Tampon Tax 'Anomaly' To Finally Be Axed After Morrison Gives Green Light
The tampon tax is set to be scrapped.
Federal Treasurer Scott Morrison has unveiled plans to remove the 10 percent GST from tampons and sanitary pads.
Morrison said on Saturday that the tax was an “anomaly”, admitting it had led to “frustration and angst” for Australian women.
“I can see it is a source of frustration and angst. Here's a straightforward practical opportunity to deal with it once and for all,” he said.
“I think it’s an anomaly that has been built into the system for a long time and the states have decided to hold onto the money instead of getting rid of it.”
Morrison reportedly wrote to state treasurers in June to tell them he would make the removal of GST from feminine hygiene products a priority at their next meeting set for September or October.
The move comes after mounting pressure on the Turnbull government to scrap the so-called tampon tax after draft laws passed the Senate earlier this year
That bill was introduced by Greens Senator Janet Rice who introduced a “simple” bill to remove the ten percent GST on sanitary products.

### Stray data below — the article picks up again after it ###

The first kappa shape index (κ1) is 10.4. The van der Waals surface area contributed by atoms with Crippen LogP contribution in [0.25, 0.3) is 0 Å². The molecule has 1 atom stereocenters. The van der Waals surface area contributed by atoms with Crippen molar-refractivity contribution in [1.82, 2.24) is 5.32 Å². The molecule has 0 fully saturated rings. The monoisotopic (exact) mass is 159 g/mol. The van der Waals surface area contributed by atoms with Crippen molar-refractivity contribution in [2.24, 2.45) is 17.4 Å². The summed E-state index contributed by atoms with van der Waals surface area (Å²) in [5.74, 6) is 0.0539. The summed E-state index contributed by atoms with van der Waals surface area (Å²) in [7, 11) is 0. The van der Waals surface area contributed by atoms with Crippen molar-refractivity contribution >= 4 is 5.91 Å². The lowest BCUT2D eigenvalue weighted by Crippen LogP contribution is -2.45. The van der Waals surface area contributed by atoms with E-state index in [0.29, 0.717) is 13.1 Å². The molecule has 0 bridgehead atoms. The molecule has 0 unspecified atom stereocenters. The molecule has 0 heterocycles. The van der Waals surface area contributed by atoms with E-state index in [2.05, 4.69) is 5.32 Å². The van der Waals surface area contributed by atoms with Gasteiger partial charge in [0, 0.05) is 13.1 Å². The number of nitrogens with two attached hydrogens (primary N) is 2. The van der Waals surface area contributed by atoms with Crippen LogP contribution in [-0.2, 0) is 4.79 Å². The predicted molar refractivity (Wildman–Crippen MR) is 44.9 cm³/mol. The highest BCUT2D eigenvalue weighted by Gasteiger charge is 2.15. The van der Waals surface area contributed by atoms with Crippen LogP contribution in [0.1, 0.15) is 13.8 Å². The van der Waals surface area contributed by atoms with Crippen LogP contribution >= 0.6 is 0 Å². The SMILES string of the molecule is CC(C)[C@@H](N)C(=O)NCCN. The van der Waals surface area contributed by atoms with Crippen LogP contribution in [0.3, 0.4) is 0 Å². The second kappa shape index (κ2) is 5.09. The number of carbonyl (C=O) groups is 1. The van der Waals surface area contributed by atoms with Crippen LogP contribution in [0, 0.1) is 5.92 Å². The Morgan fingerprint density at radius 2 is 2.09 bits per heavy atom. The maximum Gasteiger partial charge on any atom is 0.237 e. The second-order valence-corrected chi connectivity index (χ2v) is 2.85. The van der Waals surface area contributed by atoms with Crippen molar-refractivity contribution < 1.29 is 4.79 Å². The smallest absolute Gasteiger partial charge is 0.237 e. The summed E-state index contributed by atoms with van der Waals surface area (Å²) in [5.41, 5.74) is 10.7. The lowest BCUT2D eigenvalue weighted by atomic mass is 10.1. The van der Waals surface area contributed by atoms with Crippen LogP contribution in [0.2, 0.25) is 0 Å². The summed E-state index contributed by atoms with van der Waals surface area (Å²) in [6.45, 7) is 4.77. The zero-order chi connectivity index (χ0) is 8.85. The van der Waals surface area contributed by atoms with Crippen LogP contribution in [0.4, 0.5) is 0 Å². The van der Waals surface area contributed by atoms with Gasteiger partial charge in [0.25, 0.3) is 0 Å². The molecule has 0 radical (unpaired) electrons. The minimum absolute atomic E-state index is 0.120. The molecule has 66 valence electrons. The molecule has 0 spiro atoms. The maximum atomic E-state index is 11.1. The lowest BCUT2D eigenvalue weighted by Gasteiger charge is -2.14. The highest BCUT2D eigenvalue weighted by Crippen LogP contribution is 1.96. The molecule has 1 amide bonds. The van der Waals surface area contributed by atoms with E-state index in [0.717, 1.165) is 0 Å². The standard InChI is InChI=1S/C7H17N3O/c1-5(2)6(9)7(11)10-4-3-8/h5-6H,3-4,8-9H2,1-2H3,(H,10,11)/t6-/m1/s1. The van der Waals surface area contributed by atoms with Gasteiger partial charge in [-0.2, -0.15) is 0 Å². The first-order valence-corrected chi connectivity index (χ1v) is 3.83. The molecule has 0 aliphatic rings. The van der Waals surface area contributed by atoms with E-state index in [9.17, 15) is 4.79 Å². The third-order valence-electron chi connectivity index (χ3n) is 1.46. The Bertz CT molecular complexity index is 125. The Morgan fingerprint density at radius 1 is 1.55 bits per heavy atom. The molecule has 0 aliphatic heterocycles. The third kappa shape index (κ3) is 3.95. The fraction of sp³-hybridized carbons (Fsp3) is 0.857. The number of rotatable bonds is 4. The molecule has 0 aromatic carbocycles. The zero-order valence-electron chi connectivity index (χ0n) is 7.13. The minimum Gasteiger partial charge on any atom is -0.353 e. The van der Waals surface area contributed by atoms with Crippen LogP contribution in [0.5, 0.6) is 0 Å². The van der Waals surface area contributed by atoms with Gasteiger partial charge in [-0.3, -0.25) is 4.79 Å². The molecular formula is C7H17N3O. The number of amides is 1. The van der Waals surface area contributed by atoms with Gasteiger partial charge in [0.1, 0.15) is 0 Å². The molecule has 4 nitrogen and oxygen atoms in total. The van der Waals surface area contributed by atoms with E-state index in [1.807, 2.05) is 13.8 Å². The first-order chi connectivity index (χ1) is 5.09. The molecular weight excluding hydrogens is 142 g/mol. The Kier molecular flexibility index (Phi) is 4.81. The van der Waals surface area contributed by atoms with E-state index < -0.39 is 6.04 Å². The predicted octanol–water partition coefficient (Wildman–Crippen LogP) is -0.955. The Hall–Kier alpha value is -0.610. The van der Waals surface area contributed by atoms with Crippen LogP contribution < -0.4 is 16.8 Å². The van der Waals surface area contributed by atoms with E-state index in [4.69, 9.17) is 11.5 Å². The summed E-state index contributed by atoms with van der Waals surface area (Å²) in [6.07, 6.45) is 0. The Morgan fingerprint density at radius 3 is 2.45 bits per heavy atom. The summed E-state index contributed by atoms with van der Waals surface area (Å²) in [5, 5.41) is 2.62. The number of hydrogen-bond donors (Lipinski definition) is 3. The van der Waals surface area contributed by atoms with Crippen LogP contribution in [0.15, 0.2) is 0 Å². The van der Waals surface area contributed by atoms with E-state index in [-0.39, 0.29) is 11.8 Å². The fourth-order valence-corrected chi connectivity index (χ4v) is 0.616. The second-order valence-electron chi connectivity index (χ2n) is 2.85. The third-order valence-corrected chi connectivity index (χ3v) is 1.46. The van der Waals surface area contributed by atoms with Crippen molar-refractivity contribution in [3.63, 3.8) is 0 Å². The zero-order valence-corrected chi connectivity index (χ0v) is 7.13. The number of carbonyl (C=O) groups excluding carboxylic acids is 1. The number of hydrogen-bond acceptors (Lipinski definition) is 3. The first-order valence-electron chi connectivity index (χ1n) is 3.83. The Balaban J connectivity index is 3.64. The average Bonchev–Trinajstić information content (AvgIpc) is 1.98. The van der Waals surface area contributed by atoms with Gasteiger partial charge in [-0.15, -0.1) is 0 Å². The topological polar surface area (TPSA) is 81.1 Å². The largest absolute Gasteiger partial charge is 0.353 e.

"Huge community pressure has tipped the scales in our favour and the Turnbull government has just announced they support axing the bloody tampon tax!" she tweeted on Saturday morning.
"Now they need to finally get this done once and for all."
The GST on sanitary products has long been a point of controversy, with those against the tax claiming it's a “sexist tax on women’s biology” that should not be applied to an essential item for women.
Labor has pledged to remove the tax should it win the next election, proposing it would make up for any revenue shortfall by introducing the GST to a group of alternative medicines recently excluded from private health insurance rebates.
Opposition Leader Bill Shorten has previously called on the Turnbull government to abolish the tax given Australian women spend about $300 million on sanitary products each year and the tax component is about $30 million a year
All states and territories led by Labor governments support scrapping the tax while Liberal-run NSW, Tasmania and South Australia are opposed.
Minister for Revenue and Financial Services Kelly O'Dwyer said it was not the first time that the government had tried to scrap the tax.
"It's something we have fought for for some time and we are fighting for a today," she told reporters in Melbourne on Saturday.
"We need unanimous agreement to do it. It is something that we believe in and millions of Australian women will benefit."